Irish premier Leo Varadkar has announced he is to step down as Taoiseach and is resigning as leader of his party, Fine Gael.

In an emotional speech outside Government Buildings in Dublin, Mr Varadkar said his tenure as Taoiseach had been “the most fulfilling time of my life”.

Flanked by party colleagues, he said his resignation as Fine Gael leader was effective from Wednesday and he will step down as Taoiseach when a successor is selected.

The announcement comes after a turbulent number of weeks for the Fine Gael, Fianna Fail and Green Party coalition government.

It was resoundingly beaten in two referendums on changes ministers had proposed to the Irish constitution.

The comprehensive defeats were a significant blow to Mr Varadkar and other coalition leaders who had campaigned for “Yes Yes” votes in the plebiscites.

He said his decision to quit was both “personal and political”.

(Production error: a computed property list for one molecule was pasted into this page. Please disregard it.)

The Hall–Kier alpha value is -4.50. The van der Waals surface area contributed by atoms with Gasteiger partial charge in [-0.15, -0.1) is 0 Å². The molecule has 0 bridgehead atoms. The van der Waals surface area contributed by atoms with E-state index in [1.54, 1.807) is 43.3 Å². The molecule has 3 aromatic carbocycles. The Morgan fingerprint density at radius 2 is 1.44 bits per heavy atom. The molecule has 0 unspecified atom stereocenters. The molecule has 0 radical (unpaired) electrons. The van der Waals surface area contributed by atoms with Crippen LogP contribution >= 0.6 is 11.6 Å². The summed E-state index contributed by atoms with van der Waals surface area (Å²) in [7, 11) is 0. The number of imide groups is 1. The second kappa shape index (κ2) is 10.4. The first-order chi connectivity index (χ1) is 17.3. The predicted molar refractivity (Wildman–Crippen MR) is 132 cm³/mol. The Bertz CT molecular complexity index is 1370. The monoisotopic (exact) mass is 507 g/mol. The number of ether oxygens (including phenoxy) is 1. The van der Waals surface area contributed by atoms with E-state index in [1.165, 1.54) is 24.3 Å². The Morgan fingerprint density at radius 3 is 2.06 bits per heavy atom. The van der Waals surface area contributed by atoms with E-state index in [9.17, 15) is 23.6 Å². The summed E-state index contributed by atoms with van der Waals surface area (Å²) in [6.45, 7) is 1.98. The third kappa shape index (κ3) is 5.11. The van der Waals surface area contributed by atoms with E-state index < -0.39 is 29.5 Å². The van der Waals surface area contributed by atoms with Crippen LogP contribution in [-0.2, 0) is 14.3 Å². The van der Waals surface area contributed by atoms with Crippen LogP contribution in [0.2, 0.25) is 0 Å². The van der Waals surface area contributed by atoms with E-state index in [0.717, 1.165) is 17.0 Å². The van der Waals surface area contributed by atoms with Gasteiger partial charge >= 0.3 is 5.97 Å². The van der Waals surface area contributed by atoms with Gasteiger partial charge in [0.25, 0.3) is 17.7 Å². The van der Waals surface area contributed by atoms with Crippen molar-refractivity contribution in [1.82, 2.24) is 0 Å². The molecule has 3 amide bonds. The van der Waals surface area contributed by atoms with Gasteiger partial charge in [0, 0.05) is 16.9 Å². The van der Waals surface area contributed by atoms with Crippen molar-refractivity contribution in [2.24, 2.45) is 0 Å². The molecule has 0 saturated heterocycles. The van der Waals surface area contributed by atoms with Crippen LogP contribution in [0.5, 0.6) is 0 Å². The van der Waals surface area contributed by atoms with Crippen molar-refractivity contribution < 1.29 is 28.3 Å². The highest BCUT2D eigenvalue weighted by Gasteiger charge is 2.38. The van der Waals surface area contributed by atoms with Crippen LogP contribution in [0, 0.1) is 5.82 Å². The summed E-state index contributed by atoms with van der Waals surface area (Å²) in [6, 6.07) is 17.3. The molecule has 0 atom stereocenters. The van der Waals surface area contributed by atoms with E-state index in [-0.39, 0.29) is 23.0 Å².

“I believe this government can be re-elected and I believe my party, Fine Gael, can gain seats in the next poll,” he said.

“Most of all I believe the re-election of this three-party government would be the right thing for the future of our country.

“Continuing to take us forward, protecting all that has been achieved and building on it.

“But, after careful consideration and some soul searching, I believe that a new taoiseach and a new leader will be better placed than me to achieve that, to renew and strengthen the team, to focus our message and policies, to drive implementation.

“And, after seven years in office, I don’t feel I’m the best person for that job anymore.”

The announcement comes ahead of local government and European Parliament elections in Ireland in June.

The next general election must be held by early spring next year.

Over the last year, 10 Fine Gael TDs have announced their intention to step away from politics at the general election, fuelling speculation of internal discontent within the party.

Cabinet ministers met in Dublin for the first time on Wednesday since the referenda defeats.

Mr Varadkar, 45, has also just returned from the United States where he was involved in several high-profile engagements with President Joe Biden as part of traditional St Patrick’s Day celebrations.

He is currently serving his second term as Taoiseach.

Mr Varadkar, who first became premier in 2017, once insisted he would not remain in politics beyond the age of 50, albeit he later said he regretted making that pledge.